5 simple tips for projecting a professional image online

October 16, 2013 by

Recently a financial professional told me he lost a potential client because his company’s social network accounts didn’t have consistent messaging. It certainly made him take notice.

Even if you don’t realize it, a lot of your clients and prospects (or their children) are researching you and your company online before meeting with you. Ensure you have consistent, well-branded messaging now, so you can establish a foundation of trust and credibility before you ever talk to prospects.

If you wouldn’t discuss certain topics with your clients and prospects in person, you shouldn’t do it online either. First impressions are lasting impressions, and trust is something you need to establish immediately if you don’t want to lose a relationship.

Follow these five simple tips to ensure you’re projecting a professional image on your social networks:

  • Know what social network accounts you have in place. Delete accounts you don’t update. Provide a consistent brand message on your active accounts. It’s important to monitor your active accounts to ensure all information listed is current and accurate. They also need to respond to anyone trying to reach you through those channels.
  • Do not share personal opinions or jokes about potentially controversial topics: politics, religion, etc. Don’t offend clients or discourage prospects from using your services because you have conflicting views. Keep your content positive, educational and helpful.
  • Use professional photos and graphics. Present yourself online in the same way you would present yourself to clients in person. Wear business attire in your profile photos. Use web-quality graphics and images.
  • Write a clear, concise company description. Take the time to write a description that includes a list of services, relevant background information, and your contact information. Be sure to use the same description in your entire online marketing presence— website, social networks, brochures, etc.
  • Triple check grammar and spelling. Spell-check is wonderful, but it doesn’t catch everything. If you’re unsure about your own grammatical skills, entrust this task to someone who possess these skills. Grammatical errors could cause your prospects to second-guess your attention to detail.

Projecting a professional image can help you provide your clients with a consistent, positive experience.   For more tips on creating a consistent client experience, read our post, “Consumer Touchpoints.”



Five customer loyalty tips

October 1, 2013 by

What is customer loyalty? If you search this question online, you will find many definitions and opinions on how to cultivate it. defines customer loyalty as the, “Likelihood of previous customers to continue to buy from a specific organization.” How likely are previous customers to return to you for financial services? Do you have a plan to keep them coming back?

There are many ways to foster customer loyalty and most are not new. Here are five of my favorite customer loyalty tips to keep customers coming back.

  1. Make people happy. I love this quote by Derek Sivers, founder of CD Baby, “The single most important thing is to make people happy. If you are making people happy, as a side effect, they will be happy to open up their wallets and pay you.” Enough said.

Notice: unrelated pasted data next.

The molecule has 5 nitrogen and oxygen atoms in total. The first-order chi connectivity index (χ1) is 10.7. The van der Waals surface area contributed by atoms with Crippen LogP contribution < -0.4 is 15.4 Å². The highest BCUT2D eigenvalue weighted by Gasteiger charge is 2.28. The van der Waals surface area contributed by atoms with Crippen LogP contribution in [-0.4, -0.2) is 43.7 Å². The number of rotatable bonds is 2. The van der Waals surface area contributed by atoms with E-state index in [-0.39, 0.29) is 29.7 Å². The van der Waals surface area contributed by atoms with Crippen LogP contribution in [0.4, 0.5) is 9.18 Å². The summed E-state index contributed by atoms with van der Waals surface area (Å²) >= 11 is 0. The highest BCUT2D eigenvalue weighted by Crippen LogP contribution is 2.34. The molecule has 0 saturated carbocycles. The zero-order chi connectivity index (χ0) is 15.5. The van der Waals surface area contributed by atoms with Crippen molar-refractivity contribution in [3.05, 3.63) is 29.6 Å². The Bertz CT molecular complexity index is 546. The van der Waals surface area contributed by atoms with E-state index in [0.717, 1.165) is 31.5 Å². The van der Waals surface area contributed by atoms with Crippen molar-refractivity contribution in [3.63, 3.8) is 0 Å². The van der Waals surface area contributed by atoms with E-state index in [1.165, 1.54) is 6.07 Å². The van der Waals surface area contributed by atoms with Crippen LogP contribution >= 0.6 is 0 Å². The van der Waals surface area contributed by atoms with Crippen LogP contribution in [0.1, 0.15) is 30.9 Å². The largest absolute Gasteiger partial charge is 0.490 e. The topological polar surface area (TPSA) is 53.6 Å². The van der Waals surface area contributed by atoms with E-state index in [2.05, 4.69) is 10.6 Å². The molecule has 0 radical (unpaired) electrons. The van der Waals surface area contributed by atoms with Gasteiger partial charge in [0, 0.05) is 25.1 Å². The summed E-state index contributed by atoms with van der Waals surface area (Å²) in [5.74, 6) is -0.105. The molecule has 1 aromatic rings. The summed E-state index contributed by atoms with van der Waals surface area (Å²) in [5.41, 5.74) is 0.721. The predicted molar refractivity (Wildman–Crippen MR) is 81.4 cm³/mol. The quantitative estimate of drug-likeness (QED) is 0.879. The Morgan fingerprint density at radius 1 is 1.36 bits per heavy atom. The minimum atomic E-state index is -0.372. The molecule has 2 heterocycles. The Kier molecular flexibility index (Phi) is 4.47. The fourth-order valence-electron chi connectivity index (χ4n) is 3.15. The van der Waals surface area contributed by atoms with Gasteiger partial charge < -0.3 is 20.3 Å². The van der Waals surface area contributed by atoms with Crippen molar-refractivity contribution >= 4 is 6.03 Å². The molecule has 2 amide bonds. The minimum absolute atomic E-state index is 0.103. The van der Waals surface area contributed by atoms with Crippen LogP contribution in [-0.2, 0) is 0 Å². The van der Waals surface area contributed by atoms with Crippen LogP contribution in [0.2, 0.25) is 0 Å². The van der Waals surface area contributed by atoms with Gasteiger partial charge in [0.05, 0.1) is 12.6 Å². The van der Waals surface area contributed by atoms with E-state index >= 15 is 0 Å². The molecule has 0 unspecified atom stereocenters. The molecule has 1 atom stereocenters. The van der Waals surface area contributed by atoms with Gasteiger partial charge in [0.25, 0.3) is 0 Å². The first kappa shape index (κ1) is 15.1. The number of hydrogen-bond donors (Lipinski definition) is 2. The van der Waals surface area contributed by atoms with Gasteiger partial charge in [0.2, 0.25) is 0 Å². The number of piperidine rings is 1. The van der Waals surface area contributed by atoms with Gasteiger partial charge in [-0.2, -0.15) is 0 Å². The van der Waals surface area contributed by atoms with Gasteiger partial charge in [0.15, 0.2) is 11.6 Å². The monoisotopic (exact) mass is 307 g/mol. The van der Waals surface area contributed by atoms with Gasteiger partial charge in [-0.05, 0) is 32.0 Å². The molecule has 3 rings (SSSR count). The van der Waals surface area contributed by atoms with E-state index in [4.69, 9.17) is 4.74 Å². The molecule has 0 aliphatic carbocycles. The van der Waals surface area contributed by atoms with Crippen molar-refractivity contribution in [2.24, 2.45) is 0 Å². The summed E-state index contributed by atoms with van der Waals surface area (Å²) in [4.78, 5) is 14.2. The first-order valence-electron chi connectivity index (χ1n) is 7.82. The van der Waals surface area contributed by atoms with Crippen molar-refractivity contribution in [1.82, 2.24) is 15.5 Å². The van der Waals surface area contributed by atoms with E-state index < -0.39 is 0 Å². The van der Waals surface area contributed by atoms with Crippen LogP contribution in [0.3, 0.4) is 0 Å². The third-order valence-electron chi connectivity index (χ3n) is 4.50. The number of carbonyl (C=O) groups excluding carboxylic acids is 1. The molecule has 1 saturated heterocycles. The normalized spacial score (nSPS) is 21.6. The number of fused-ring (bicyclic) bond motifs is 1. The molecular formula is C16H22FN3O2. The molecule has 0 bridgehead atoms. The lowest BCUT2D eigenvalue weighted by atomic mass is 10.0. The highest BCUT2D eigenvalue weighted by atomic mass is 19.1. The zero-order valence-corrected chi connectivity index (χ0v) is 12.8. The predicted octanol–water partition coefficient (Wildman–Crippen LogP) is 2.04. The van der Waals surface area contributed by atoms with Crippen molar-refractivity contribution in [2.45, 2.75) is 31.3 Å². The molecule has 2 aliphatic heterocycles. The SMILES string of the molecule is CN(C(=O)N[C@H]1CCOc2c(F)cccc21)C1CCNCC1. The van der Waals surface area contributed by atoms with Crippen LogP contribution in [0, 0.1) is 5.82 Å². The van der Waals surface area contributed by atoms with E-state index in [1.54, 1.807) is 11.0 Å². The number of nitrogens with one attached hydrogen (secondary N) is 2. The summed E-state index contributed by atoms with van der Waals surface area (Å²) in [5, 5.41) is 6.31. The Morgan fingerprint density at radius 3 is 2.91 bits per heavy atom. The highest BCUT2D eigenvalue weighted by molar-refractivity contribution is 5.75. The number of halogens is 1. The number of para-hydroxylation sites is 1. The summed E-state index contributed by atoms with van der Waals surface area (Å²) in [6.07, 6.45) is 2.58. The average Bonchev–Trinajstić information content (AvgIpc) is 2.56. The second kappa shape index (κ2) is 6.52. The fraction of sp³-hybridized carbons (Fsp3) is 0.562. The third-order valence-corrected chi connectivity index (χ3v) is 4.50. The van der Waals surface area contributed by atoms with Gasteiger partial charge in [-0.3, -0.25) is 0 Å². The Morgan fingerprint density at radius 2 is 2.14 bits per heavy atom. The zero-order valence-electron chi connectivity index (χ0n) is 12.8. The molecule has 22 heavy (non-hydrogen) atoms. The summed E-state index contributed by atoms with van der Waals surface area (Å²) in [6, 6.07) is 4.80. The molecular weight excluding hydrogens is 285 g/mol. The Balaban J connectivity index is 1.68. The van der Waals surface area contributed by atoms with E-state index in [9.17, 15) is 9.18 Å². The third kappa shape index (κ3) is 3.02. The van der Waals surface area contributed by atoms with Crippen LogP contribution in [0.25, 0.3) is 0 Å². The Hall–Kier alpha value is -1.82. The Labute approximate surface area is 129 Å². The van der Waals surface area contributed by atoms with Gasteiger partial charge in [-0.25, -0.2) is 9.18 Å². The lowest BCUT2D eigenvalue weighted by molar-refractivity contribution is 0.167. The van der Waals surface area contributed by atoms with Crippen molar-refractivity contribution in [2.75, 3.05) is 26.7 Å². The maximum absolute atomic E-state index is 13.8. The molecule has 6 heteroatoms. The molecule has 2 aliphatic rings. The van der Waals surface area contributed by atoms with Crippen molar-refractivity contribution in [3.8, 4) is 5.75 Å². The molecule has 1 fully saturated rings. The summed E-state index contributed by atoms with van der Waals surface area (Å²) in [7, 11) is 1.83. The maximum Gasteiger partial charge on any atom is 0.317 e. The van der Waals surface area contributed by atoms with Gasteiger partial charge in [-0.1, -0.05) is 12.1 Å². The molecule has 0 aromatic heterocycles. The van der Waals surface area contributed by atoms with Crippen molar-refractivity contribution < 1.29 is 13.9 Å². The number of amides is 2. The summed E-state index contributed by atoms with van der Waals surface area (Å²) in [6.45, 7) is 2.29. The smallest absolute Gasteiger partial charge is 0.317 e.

2. Provide superior customer service. Many times I have walked into a business and sworn never to return because of poor service. However, when I experience superior customer service, I become a brand advocate, spread the word and send referrals. Have you ever asked your clients how you are doing? Check out our blog post “What’s your client’s experience?” for tips on soliciting feedback.
  3. Do more than expected. George S. Patton, considered one of the most successful combat generals in U.S. history,1 said, “Always do more than is required of you.” Take the time to add personal touches: Send hand-written thank you notes, acknowledge birthdays and remember the little things—even if it’s as simple as if they prefer coffee or tea.
  4. Listen. Principle number seven in Dale Carnegie’s famous book How to Win Friends and Influence People is, “Be a good listener. Encourage other to talk about themselves.” In the financial services industry, this seems especially important. We must understand what clients need (for example, income or legacy planning) before we can propose a solution.
  5. Keep in touch. Create a client nurturing program to make sure you stay connected with customers on a regular basis. Nurturing not only helps you maintain and build client relationships, but it helps move customers from point A to point B in the buying cycle. To learn more about nurturing, visit our blog post, Nurturing Dos and Don’ts for Sales.

1 “George Patton. biography.” bio. True Story.. N.p., n.d. Web. 17 Sep 2013. <>.

2 Carnegie, Dale. “Golden Book Principles from How to Win Friends and Influence People.” Dale Carnegie Training. Dale Carnegie and Associates, Inc., n.d. Web. 18 Sep 2013. <>.


Kristine Garrett

Kristine Garrett joined Brokers International in 2012. She brought with her a strong background in sales and marketing that she uses to develop programs and create content to help grow your business. Kristine shares a hobby farm near Panora with her husband, farm critters and beautiful bulldogs.

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